Exercise-Induced Pulmonary Edema in Heart Failure

Piergiuseppe Agostoni, Gaia Cattadori, Michele Bianchi, Karlman Wasserman

Research output: Contribution to journalArticlepeer-review


Background-In heart failure (HF) patients, exercise may increase pulmonary capillary hydrostatic pressure and thereby generate pulmonary edema. If pulmonary edema developed, alveolar-capillary membrane conductance (DM), measured immediately after exercise, would decrease. To test this hypothesis, we measured DM before and at 2 and 60 minutes after exercise. Methods and Results-We studied 10 HF patients with exercise-induced periodic breathing, 10 with peak V̇O2 ≤15 mL · min-1 · kg-1 (severe HF), 10 with V̇O2=15 to 20 mL · min-1 · kg-1 (moderate HF), and 10 normal subjects (control). Using the Roughton-Forster technique, we measured carbon monoxide diffusion capacity (DLCO) and its components, capillary blood volume (VC) and DM, at rest and 2 and 60 minutes after exercise. At rest, DLCO and DM were lowest in periodic breathing and highest in control subjects. DM decreased in periodic breathing, severe HF, and moderate HF (-7.83±3.98, -5.57±2.03, and -3.85±3.53 mL · min-1 · mm Hg-1, respectively; P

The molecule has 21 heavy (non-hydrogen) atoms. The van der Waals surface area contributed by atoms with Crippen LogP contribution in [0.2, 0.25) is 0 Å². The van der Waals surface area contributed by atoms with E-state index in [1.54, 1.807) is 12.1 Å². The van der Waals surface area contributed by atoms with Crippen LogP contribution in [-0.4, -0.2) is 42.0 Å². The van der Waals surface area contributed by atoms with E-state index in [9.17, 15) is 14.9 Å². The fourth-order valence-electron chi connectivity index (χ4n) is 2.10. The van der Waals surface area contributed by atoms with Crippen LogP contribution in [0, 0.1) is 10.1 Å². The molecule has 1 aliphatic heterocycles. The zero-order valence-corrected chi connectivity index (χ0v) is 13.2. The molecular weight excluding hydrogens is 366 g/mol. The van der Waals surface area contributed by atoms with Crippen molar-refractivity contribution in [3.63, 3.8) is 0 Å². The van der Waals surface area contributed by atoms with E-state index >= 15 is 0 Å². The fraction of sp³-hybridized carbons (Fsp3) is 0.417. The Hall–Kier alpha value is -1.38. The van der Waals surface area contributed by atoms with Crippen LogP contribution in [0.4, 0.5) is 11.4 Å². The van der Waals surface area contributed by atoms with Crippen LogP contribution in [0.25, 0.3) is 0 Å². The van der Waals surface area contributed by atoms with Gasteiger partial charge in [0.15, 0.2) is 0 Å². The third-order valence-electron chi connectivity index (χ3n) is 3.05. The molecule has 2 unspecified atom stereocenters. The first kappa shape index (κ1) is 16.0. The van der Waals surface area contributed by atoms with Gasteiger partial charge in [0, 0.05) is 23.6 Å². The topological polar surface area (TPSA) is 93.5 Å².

Original languageEnglish
Pages (from-to)2666-2671
Number of pages6
Issue number21
Publication statusPublished - Nov 25 2003


  • Edema
  • Exercise
  • Heart failure
  • Lung

ASJC Scopus subject areas

  • Physiology
  • Cardiology and Cardiovascular Medicine


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